The total weight of the elongated weight device of this invention can vary over a wide range, depending on the extent of exercise desired. However, the elongated devices of this invention are different than common walking sticks, which are intended to be light. It is preferred that the elongated weight devices of this invention have a total weight of at least 18 ounces. It is most preferred that the total weight be at least 24 ounces.
The elongated weight devices of this invention are of a length approximating the armpit height of the user to facilitate proper operation, as will hereafter be described. For adults, most of whom are between 5 and 6.5 feet in height, the elongated rigid member has a length on the order of 40-60 inches. A user normally will select a pair of elongated weight devices having a length about equal to his or her armpit height.
As noted, the center of gravity of the elongated weight device of this invention is preferably much closer to the distal end, that is, the end of the hand grip member, than it is to the opposite end, that is, the end having the ground-engageable member. In preferred embodiments, the center of gravity is at least 7 inches closer to the hand grip end than it is to the ground-engageable end. In the most preferred embodiments, it is at least 10 inches closer to the hand grip end.
The method of this invention involves engaging one of the elongated weight devices described above in each hand and manipulating them in a particular manner during walking. The user's hands are inserted through the strap loops to engage the devices.
The elongated weight devices engaged by the right and left hands are in different positions and orientations as walking proceeds. That is, while one is being lifted from a rearward position and carried to a forward position, the other is planted on the ground and force is being applied downwardly and rearwardly on it as the user walks past it. Of course, these motions alternate for each of the user's hands and for each of the two elongated weight devices. These alternating motions allow strenuous exercise of different sets of arm and upper-body muscles as the user walks along.
To a greater or lesser extent, the walker using the elongated weight devices of this invention will use the downward and rearward application of force to propel himself in a forward direction.
In the most preferred form of the method of this invention, the hands of a user are engaged with the elongated weight devices in two different ways. When an elongated weight device is being lifted and carried through the air, the hand is inserted through the loop and grasps the hand grip. When the elongated weight device is planted on the ground and downward force is being applied to it, the user's hand is released from the hand grip and downward pressure is applied through the strap loop which is attached to the grip member. This allows considerable freedom of movement and reduces the possibility of chafing and blistering during extended aerobic exercise.
In its most preferred form the method of this invention involves a number of steps in alternating repetitive sequence. While a first hand is released from holding the hand grip of a first elongated weight device and is pushing such elongated device from a forward position to a rearward position by applying downward and rearward force through the strap loop, the second hand is gripping the hand grip of the second elongated weight device to: (1) lift it to remove its ground-engageable member from the ground; (2) carry it forward to a forward position; and (3) plant the ground-engageable member of such second elongated weight device on the ground.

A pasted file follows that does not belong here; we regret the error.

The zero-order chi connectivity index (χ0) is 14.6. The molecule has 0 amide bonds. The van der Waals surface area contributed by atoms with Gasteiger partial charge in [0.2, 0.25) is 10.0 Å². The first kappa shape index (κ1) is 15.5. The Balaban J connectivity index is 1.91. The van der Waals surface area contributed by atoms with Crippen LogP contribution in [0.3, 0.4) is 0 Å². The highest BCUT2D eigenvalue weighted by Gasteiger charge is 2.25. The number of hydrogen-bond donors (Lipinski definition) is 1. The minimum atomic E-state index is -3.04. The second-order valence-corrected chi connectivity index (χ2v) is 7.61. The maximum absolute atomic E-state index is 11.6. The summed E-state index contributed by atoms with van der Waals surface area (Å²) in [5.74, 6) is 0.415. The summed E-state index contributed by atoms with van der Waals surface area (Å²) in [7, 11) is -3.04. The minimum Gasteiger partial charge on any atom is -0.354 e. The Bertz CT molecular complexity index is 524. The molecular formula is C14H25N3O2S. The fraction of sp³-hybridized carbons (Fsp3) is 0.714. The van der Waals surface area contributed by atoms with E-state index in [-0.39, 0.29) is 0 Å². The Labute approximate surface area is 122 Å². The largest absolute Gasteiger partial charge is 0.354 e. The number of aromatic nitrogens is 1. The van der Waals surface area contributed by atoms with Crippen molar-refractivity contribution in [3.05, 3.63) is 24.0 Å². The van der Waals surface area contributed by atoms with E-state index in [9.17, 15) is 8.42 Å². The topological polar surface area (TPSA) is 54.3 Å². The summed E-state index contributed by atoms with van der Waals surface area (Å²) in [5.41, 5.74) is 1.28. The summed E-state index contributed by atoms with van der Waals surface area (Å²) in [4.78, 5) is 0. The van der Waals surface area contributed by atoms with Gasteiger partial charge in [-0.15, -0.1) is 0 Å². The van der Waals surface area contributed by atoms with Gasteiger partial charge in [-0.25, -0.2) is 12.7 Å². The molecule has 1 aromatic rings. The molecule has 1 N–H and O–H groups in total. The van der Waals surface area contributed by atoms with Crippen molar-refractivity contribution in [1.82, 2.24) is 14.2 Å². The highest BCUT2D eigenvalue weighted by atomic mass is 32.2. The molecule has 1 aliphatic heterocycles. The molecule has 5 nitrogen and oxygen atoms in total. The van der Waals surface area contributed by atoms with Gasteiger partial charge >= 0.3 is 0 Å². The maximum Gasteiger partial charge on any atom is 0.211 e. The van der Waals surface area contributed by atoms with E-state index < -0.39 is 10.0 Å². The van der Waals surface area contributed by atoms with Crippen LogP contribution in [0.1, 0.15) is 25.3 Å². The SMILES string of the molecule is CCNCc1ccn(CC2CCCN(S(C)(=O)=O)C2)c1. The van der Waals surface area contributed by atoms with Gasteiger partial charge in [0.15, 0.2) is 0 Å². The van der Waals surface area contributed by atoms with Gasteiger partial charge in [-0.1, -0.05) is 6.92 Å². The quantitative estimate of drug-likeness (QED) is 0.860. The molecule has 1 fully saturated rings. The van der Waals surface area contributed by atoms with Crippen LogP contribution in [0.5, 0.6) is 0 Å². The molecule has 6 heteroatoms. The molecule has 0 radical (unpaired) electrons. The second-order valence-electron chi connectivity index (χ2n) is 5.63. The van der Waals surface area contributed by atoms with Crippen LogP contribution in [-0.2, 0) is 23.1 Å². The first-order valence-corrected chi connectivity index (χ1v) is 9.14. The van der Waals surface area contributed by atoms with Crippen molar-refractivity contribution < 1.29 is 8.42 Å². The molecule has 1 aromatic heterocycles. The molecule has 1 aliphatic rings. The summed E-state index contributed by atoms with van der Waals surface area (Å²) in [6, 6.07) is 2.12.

Thereafter, the hand grip of the second elongated weight device is released to allow subsequent application of force through the strap to push the second elongated weight device from a forward to a rearward position as outlined above with respect to the first hand. As such application of force begins, the first hand, which by then has moved the first elongated weight device to a rearward position beside and behind the walker, will shift from applying downward and rearward force on the strap to holding the hand grip of the first device. This enables the user to lift the first device. Thus, the roles of the two hands are reversed.
The users of this invention may swing the two elongated weight devices in different rhythmic patterns. Some will prefer to swing them every two steps and others will prefer to swing them every four steps or in some other pattern. The user will have his own reasons for the specific way in which he uses the method of this invention.
Unlike hand-held weights of the prior art which are utilized during walking, the elongated weight devices of this invention naturally encourage continued strenuous exercise of the arm and upper-body muscles during walking. And, unlike devices of the prior art, the elongated weight devices of this invention are easily used and are not prone to bump the user's thighs or other parts of his body.
It is an object of this invention to provide an improved method and apparatus for aerobic exercise overcoming some of the problems and shortcomings of certain methods and apparatus of the prior art.
Another object of this invention is to provide improved means for arms and upper-body exercise during walking.
Another object of this invention is to provide improved weight devices for arm and upper-body exercise during walking which overcomes problems with hand-held weights of the prior art.
Another object of the invention is to probide weight devices for arm and upper-body exercise during walking which may be easily and comfortably used.
Another object of this invention is to provide weight devices for arm and upper-body exercise during walking which are easily and naturally manipulated in strenuous exercise over extended periods.